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So You Found Your Next Home.. Time To Sell Yours!

Well that's exciting!


You've lived in your home now for some time, paid down a the mortgage, put some sweat equity into the home and it's time to reap some of the rewards of your hard work. 


You've been searching for your next home and found it!


Like most people, you need to sell your home to be able to afford the purchase of the next one.


There are two common ways to purchase the new house;


1. Write an offer without the sale of your current home as a condition. This means if your offer is accepted, you've bought that home and if you're unable to sell yours before you take possession of the new one, you own two homes.


This is the riskier of the two ways and shouldn't be taken lightly. If you decide to leave out that condition, you want to make sure your home is show room condition, ready for the market, and priced very well. This is not the time to "start high" with price and reduce it if you don't see any offers.


2. Write your offer conditional upon the sale of your current home. This is the more common of the two methods. This means that yes you've agreed to buy that new home, as long as you can sell your current home in a specific period of time. Generally 1-3 months. This is the safer way to do things because it doesn't leave you owning two homes if your current home doesn't sell in time. 


What you'll likely see the listing agent/seller add to the offer is a condition benefiting the seller called a "time clause". This means the seller can still advertise their home for sale and if another offer comes in that they are willing to accept, they can accept it as a back up to your offer. They will then envoke the time clause which gives you a specific amount of time, usually 48 hours, to decide if you want to back out of the deal and get your deposit back, or move forward with the deal and remove that condition.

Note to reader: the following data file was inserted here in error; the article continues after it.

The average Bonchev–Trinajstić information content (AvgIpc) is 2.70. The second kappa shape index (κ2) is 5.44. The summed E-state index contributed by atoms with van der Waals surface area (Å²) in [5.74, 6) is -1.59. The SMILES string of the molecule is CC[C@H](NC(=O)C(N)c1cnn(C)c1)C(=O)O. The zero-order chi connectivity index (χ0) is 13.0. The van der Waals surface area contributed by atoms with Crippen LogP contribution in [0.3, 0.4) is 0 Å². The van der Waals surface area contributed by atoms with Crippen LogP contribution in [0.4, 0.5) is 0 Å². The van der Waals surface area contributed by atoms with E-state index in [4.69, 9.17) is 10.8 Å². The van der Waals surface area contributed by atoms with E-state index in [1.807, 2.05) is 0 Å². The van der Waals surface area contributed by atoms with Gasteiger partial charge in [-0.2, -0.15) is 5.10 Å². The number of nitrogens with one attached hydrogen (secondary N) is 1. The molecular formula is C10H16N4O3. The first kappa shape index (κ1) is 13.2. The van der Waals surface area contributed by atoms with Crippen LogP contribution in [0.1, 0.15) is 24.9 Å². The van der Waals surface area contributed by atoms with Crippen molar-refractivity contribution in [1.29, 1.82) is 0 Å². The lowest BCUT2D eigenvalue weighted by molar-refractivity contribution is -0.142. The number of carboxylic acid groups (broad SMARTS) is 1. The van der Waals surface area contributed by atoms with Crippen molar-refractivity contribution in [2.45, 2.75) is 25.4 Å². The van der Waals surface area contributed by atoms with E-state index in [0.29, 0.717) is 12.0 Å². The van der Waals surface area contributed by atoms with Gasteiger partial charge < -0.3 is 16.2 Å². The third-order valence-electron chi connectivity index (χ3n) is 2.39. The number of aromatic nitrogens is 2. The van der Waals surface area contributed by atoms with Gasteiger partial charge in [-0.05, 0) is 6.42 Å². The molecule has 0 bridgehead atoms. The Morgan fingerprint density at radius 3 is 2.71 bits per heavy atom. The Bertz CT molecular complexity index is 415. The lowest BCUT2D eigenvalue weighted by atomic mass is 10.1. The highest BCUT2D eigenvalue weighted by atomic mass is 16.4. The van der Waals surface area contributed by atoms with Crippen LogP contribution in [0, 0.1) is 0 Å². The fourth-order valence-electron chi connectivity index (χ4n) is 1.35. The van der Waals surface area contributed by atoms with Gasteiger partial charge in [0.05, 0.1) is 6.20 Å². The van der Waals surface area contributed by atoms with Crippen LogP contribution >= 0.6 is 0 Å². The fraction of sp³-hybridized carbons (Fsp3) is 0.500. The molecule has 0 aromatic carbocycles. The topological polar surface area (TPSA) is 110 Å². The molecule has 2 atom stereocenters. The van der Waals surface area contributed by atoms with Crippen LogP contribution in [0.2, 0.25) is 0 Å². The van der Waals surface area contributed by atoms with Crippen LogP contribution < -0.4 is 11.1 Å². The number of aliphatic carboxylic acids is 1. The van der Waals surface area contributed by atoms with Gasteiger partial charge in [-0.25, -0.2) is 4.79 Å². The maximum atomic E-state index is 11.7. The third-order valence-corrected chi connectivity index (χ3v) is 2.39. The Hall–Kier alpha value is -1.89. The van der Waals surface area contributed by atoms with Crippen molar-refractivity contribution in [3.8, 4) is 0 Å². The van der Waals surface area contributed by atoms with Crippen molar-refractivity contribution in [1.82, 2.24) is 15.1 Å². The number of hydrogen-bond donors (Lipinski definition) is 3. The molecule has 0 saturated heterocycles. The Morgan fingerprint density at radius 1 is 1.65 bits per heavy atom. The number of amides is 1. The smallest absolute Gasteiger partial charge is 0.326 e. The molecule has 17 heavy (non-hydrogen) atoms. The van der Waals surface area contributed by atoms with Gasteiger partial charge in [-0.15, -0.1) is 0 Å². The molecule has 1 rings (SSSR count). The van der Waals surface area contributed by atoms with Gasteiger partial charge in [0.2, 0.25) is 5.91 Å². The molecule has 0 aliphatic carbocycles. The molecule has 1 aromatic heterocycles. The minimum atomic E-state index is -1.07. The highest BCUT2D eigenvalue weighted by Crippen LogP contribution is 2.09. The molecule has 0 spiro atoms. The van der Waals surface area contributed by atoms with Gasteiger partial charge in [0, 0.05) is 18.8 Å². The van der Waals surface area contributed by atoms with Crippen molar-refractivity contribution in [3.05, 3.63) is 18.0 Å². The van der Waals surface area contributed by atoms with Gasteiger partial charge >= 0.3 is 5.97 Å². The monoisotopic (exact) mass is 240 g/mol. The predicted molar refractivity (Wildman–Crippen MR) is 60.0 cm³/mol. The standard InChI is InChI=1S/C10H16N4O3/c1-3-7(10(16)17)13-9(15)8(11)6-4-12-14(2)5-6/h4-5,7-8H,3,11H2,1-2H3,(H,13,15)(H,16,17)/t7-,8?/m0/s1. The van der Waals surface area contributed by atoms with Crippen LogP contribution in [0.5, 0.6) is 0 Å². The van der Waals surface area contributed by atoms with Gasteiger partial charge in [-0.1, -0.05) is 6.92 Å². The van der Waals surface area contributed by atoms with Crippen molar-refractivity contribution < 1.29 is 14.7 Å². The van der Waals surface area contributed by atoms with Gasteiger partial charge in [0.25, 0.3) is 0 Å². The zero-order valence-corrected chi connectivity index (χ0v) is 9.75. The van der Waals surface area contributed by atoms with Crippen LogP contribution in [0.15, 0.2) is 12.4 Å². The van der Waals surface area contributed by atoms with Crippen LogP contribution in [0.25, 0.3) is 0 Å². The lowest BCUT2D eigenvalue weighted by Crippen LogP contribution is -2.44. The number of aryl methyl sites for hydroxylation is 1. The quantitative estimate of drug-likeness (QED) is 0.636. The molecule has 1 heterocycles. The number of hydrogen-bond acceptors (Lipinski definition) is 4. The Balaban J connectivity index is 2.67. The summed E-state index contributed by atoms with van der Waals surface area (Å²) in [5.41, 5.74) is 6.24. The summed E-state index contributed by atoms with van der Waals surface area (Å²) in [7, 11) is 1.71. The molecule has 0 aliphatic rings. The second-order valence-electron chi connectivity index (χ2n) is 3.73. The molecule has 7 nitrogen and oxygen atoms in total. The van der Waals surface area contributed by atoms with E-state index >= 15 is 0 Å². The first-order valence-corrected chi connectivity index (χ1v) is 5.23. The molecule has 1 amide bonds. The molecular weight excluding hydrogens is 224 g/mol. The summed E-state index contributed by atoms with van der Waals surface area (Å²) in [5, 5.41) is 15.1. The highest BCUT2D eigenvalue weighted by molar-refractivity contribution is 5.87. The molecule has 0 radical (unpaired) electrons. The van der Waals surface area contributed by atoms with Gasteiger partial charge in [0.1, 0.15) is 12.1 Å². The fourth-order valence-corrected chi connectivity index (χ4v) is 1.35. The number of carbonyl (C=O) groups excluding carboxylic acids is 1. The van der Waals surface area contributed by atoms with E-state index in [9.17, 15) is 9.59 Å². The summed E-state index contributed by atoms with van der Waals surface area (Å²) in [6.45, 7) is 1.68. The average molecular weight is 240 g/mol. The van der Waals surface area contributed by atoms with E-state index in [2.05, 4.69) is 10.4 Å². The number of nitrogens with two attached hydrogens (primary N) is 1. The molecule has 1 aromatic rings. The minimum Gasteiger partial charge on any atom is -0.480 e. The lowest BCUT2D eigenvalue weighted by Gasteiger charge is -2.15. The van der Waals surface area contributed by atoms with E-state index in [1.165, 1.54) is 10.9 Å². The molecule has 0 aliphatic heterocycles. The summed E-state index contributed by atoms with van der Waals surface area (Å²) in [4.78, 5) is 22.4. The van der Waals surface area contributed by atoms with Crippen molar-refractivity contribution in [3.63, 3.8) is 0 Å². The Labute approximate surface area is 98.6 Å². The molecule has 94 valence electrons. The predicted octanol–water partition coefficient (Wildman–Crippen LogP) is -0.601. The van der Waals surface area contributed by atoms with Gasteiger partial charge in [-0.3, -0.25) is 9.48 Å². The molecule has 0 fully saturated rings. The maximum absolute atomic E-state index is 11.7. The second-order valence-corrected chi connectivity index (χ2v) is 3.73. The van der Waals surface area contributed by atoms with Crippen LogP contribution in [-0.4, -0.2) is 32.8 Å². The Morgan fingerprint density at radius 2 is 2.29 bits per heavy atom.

These are the two most common ways to structure the offer and your comfort level and risk tolerance will determine which is best for you. Option 2 is the safer method but you can find yourself losing a home you think you've already bought if your home isn't able to sell in time.


This is also not the time to try pricing your home high and then reducing after. You want to make sure your home looks and shows as best as possible and is priced very well to ensure it doesn't take too loing to sell. 


This happens every day as people upgrade their home. Knowing the best route to take will give you the confidence you need to make the correct decision.


If you've thought about upgrading your home, give me a call/email and I can explain this in more detail. Everyones situation is different and you need to be speaking to a professional before writing an offer.


Here to help!


- Nico

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Royal LePage Prime Real Estate
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Winnipeg MB R2G 1P4 CA
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